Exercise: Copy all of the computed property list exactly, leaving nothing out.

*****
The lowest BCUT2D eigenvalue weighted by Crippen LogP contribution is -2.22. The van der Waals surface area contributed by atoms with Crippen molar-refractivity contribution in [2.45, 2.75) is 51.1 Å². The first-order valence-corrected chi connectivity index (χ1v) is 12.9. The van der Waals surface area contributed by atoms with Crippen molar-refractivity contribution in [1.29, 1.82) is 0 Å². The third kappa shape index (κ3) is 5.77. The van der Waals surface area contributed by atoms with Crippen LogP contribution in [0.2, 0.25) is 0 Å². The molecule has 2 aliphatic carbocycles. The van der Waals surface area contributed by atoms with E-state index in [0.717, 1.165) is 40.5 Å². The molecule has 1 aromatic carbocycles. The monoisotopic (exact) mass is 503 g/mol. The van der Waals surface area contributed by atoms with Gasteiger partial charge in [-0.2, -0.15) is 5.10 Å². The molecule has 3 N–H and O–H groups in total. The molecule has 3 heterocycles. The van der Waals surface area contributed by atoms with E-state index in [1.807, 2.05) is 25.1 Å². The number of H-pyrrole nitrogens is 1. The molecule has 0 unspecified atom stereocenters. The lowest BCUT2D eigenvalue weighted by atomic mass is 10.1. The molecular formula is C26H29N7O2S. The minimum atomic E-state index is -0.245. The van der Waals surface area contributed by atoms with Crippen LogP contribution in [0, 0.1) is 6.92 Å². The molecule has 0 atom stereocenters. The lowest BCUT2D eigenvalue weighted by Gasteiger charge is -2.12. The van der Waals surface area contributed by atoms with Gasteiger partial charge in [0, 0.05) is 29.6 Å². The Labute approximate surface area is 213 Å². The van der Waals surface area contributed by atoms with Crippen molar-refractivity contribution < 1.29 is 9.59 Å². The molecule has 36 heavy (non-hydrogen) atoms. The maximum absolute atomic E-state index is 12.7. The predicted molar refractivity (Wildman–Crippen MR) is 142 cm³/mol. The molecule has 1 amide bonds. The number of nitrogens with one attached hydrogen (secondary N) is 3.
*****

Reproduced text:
The lowest BCUT2D eigenvalue weighted by Crippen LogP contribution is -2.22. The van der Waals surface area contributed by atoms with Crippen molar-refractivity contribution in [2.45, 2.75) is 51.1 Å². The first-order valence-corrected chi connectivity index (χ1v) is 12.9. The van der Waals surface area contributed by atoms with Crippen molar-refractivity contribution in [1.29, 1.82) is 0 Å². The third kappa shape index (κ3) is 5.77. The van der Waals surface area contributed by atoms with Crippen LogP contribution in [0.2, 0.25) is 0 Å². The molecule has 2 aliphatic carbocycles. The van der Waals surface area contributed by atoms with E-state index in [0.717, 1.165) is 40.5 Å². The molecule has 1 aromatic carbocycles. The monoisotopic (exact) mass is 503 g/mol. The van der Waals surface area contributed by atoms with Gasteiger partial charge in [-0.2, -0.15) is 5.10 Å². The molecule has 3 N–H and O–H groups in total. The molecule has 3 heterocycles. The van der Waals surface area contributed by atoms with E-state index in [1.807, 2.05) is 25.1 Å². The number of H-pyrrole nitrogens is 1. The molecule has 0 unspecified atom stereocenters. The lowest BCUT2D eigenvalue weighted by atomic mass is 10.1. The molecular formula is C26H29N7O2S. The minimum atomic E-state index is -0.245. The van der Waals surface area contributed by atoms with Crippen LogP contribution in [0, 0.1) is 6.92 Å². The molecule has 0 atom stereocenters. The lowest BCUT2D eigenvalue weighted by Gasteiger charge is -2.12. The van der Waals surface area contributed by atoms with Gasteiger partial charge in [0, 0.05) is 29.6 Å². The Labute approximate surface area is 213 Å². The van der Waals surface area contributed by atoms with Crippen molar-refractivity contribution < 1.29 is 9.59 Å². The molecule has 36 heavy (non-hydrogen) atoms. The maximum absolute atomic E-state index is 12.7. The predicted molar refractivity (Wildman–Crippen MR) is 142 cm³/mol. The molecule has 1 amide bonds. The number of nitrogens with one attached hydrogen (secondary N) is 3.